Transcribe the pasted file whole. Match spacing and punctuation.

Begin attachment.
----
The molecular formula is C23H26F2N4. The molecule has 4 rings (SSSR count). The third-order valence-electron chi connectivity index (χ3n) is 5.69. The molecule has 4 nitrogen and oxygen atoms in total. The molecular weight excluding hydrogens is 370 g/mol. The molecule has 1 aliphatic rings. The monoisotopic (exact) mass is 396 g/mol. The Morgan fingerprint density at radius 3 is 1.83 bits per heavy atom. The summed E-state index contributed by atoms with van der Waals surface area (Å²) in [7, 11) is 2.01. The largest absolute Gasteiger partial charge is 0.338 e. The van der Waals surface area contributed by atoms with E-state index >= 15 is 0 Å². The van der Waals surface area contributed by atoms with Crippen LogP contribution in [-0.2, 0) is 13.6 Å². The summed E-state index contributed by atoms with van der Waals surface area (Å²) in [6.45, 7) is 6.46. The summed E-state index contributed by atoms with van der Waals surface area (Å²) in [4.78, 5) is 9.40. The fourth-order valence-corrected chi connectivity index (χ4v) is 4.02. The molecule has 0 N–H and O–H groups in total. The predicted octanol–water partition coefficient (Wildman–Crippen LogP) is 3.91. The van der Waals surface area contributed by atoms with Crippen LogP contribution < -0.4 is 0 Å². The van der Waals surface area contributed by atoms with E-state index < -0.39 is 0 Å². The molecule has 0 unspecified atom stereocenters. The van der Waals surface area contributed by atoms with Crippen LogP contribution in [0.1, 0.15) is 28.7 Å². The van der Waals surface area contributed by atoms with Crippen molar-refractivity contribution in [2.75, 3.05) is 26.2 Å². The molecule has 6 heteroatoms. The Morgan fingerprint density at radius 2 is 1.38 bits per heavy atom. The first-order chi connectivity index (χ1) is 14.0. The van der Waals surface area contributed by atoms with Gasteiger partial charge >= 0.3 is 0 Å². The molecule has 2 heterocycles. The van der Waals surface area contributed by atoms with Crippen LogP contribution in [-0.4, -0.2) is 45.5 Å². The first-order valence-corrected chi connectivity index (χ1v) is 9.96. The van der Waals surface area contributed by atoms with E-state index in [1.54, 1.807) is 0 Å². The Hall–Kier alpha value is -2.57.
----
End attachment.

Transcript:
The molecular formula is C23H26F2N4. The molecule has 4 rings (SSSR count). The third-order valence-electron chi connectivity index (χ3n) is 5.69. The molecule has 4 nitrogen and oxygen atoms in total. The molecular weight excluding hydrogens is 370 g/mol. The molecule has 1 aliphatic rings. The monoisotopic (exact) mass is 396 g/mol. The Morgan fingerprint density at radius 3 is 1.83 bits per heavy atom. The summed E-state index contributed by atoms with van der Waals surface area (Å²) in [7, 11) is 2.01. The largest absolute Gasteiger partial charge is 0.338 e. The van der Waals surface area contributed by atoms with E-state index >= 15 is 0 Å². The van der Waals surface area contributed by atoms with Crippen LogP contribution in [-0.2, 0) is 13.6 Å². The summed E-state index contributed by atoms with van der Waals surface area (Å²) in [6.45, 7) is 6.46. The summed E-state index contributed by atoms with van der Waals surface area (Å²) in [4.78, 5) is 9.40. The fourth-order valence-corrected chi connectivity index (χ4v) is 4.02. The molecule has 0 N–H and O–H groups in total. The predicted octanol–water partition coefficient (Wildman–Crippen LogP) is 3.91. The van der Waals surface area contributed by atoms with Crippen LogP contribution < -0.4 is 0 Å². The van der Waals surface area contributed by atoms with E-state index < -0.39 is 0 Å². The molecule has 0 unspecified atom stereocenters. The van der Waals surface area contributed by atoms with Crippen LogP contribution in [0.1, 0.15) is 28.7 Å². The van der Waals surface area contributed by atoms with Crippen molar-refractivity contribution in [2.75, 3.05) is 26.2 Å². The molecule has 6 heteroatoms. The Morgan fingerprint density at radius 2 is 1.38 bits per heavy atom. The first-order chi connectivity index (χ1) is 14.0. The van der Waals surface area contributed by atoms with Gasteiger partial charge >= 0.3 is 0 Å². The molecule has 2 heterocycles. The van der Waals surface area contributed by atoms with Crippen LogP contribution in [-0.4, -0.2) is 45.5 Å². The first-order valence-corrected chi connectivity index (χ1v) is 9.96. The van der Waals surface area contributed by atoms with E-state index in [1.54, 1.807) is 0 Å². The Hall–Kier alpha value is -2.57.